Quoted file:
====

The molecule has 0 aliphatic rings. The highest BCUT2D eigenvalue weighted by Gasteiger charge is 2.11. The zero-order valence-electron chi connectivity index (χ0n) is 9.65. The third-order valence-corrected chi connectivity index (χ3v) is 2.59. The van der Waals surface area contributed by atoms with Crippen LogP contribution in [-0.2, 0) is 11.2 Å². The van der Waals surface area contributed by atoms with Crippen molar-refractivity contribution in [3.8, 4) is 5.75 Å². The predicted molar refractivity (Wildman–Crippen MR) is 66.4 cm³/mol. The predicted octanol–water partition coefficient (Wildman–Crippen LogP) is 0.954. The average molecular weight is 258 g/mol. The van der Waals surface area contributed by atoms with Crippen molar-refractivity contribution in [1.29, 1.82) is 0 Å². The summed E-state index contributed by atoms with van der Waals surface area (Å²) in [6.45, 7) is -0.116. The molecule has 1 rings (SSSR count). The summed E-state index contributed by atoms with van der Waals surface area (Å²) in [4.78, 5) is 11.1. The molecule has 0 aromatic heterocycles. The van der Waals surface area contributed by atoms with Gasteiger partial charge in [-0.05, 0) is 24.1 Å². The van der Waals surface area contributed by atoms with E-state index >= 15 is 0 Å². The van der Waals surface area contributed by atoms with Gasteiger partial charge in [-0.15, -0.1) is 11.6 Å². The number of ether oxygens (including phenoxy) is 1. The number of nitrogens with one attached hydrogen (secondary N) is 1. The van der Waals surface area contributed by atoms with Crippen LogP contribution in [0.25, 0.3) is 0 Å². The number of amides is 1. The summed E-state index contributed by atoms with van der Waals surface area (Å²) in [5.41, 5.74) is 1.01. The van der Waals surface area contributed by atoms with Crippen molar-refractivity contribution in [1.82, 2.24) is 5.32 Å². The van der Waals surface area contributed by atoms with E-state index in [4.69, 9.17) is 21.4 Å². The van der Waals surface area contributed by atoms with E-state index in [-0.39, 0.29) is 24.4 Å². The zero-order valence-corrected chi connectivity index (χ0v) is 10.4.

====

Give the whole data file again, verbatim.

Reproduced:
The molecule has 0 aliphatic rings. The highest BCUT2D eigenvalue weighted by Gasteiger charge is 2.11. The zero-order valence-electron chi connectivity index (χ0n) is 9.65. The third-order valence-corrected chi connectivity index (χ3v) is 2.59. The van der Waals surface area contributed by atoms with Crippen LogP contribution in [-0.2, 0) is 11.2 Å². The van der Waals surface area contributed by atoms with Crippen molar-refractivity contribution in [3.8, 4) is 5.75 Å². The predicted molar refractivity (Wildman–Crippen MR) is 66.4 cm³/mol. The predicted octanol–water partition coefficient (Wildman–Crippen LogP) is 0.954. The average molecular weight is 258 g/mol. The van der Waals surface area contributed by atoms with Crippen molar-refractivity contribution in [1.29, 1.82) is 0 Å². The summed E-state index contributed by atoms with van der Waals surface area (Å²) in [6.45, 7) is -0.116. The molecule has 1 rings (SSSR count). The summed E-state index contributed by atoms with van der Waals surface area (Å²) in [4.78, 5) is 11.1. The molecule has 0 aromatic heterocycles. The van der Waals surface area contributed by atoms with Gasteiger partial charge in [-0.05, 0) is 24.1 Å². The van der Waals surface area contributed by atoms with E-state index >= 15 is 0 Å². The van der Waals surface area contributed by atoms with Gasteiger partial charge in [-0.15, -0.1) is 11.6 Å². The number of ether oxygens (including phenoxy) is 1. The number of nitrogens with one attached hydrogen (secondary N) is 1. The van der Waals surface area contributed by atoms with Crippen LogP contribution in [0.25, 0.3) is 0 Å². The number of amides is 1. The summed E-state index contributed by atoms with van der Waals surface area (Å²) in [5.41, 5.74) is 1.01. The van der Waals surface area contributed by atoms with Crippen molar-refractivity contribution in [1.82, 2.24) is 5.32 Å². The van der Waals surface area contributed by atoms with E-state index in [4.69, 9.17) is 21.4 Å². The van der Waals surface area contributed by atoms with E-state index in [-0.39, 0.29) is 24.4 Å². The zero-order valence-corrected chi connectivity index (χ0v) is 10.4.